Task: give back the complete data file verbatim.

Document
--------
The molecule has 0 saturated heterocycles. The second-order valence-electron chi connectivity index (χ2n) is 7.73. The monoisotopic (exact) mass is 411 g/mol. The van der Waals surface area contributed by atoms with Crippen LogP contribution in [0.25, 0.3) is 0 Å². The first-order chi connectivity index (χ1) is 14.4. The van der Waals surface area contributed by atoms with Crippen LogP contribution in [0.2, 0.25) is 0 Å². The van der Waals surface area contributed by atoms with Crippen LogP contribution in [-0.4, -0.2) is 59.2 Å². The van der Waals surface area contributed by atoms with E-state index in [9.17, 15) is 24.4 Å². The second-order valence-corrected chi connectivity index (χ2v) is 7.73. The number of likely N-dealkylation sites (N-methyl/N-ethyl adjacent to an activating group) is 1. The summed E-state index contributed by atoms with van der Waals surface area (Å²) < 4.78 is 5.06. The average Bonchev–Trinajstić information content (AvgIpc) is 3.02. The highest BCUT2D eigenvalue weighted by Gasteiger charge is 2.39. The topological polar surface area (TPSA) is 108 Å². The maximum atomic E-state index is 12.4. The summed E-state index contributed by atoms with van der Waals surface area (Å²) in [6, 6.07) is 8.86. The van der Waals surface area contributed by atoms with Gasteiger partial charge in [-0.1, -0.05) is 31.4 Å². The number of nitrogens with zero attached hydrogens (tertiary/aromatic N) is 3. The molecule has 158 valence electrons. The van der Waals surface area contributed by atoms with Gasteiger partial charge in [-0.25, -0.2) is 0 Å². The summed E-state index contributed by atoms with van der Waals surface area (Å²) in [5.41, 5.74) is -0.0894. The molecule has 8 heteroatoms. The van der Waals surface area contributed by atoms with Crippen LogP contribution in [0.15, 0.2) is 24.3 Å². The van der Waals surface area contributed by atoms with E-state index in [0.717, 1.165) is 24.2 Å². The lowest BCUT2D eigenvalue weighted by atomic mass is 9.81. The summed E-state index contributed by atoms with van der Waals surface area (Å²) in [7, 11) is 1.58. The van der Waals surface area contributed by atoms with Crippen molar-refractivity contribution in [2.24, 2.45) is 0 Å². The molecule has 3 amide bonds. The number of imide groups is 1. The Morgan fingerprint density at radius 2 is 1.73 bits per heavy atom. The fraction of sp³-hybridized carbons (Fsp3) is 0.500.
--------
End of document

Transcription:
The molecule has 0 saturated heterocycles. The second-order valence-electron chi connectivity index (χ2n) is 7.73. The monoisotopic (exact) mass is 411 g/mol. The van der Waals surface area contributed by atoms with Crippen LogP contribution in [0.25, 0.3) is 0 Å². The first-order chi connectivity index (χ1) is 14.4. The van der Waals surface area contributed by atoms with Crippen LogP contribution in [0.2, 0.25) is 0 Å². The van der Waals surface area contributed by atoms with Crippen LogP contribution in [-0.4, -0.2) is 59.2 Å². The van der Waals surface area contributed by atoms with E-state index in [9.17, 15) is 24.4 Å². The second-order valence-corrected chi connectivity index (χ2v) is 7.73. The number of likely N-dealkylation sites (N-methyl/N-ethyl adjacent to an activating group) is 1. The summed E-state index contributed by atoms with van der Waals surface area (Å²) < 4.78 is 5.06. The average Bonchev–Trinajstić information content (AvgIpc) is 3.02. The highest BCUT2D eigenvalue weighted by Gasteiger charge is 2.39. The topological polar surface area (TPSA) is 108 Å². The maximum atomic E-state index is 12.4. The summed E-state index contributed by atoms with van der Waals surface area (Å²) in [6, 6.07) is 8.86. The van der Waals surface area contributed by atoms with Gasteiger partial charge in [-0.1, -0.05) is 31.4 Å². The number of nitrogens with zero attached hydrogens (tertiary/aromatic N) is 3. The molecule has 158 valence electrons. The van der Waals surface area contributed by atoms with Gasteiger partial charge in [-0.25, -0.2) is 0 Å². The summed E-state index contributed by atoms with van der Waals surface area (Å²) in [5.41, 5.74) is -0.0894. The molecule has 8 heteroatoms. The van der Waals surface area contributed by atoms with Crippen LogP contribution in [0.15, 0.2) is 24.3 Å². The van der Waals surface area contributed by atoms with E-state index in [0.717, 1.165) is 24.2 Å². The lowest BCUT2D eigenvalue weighted by atomic mass is 9.81. The summed E-state index contributed by atoms with van der Waals surface area (Å²) in [7, 11) is 1.58. The van der Waals surface area contributed by atoms with Crippen molar-refractivity contribution in [2.24, 2.45) is 0 Å². The molecule has 3 amide bonds. The number of imide groups is 1. The Morgan fingerprint density at radius 2 is 1.73 bits per heavy atom. The fraction of sp³-hybridized carbons (Fsp3) is 0.500.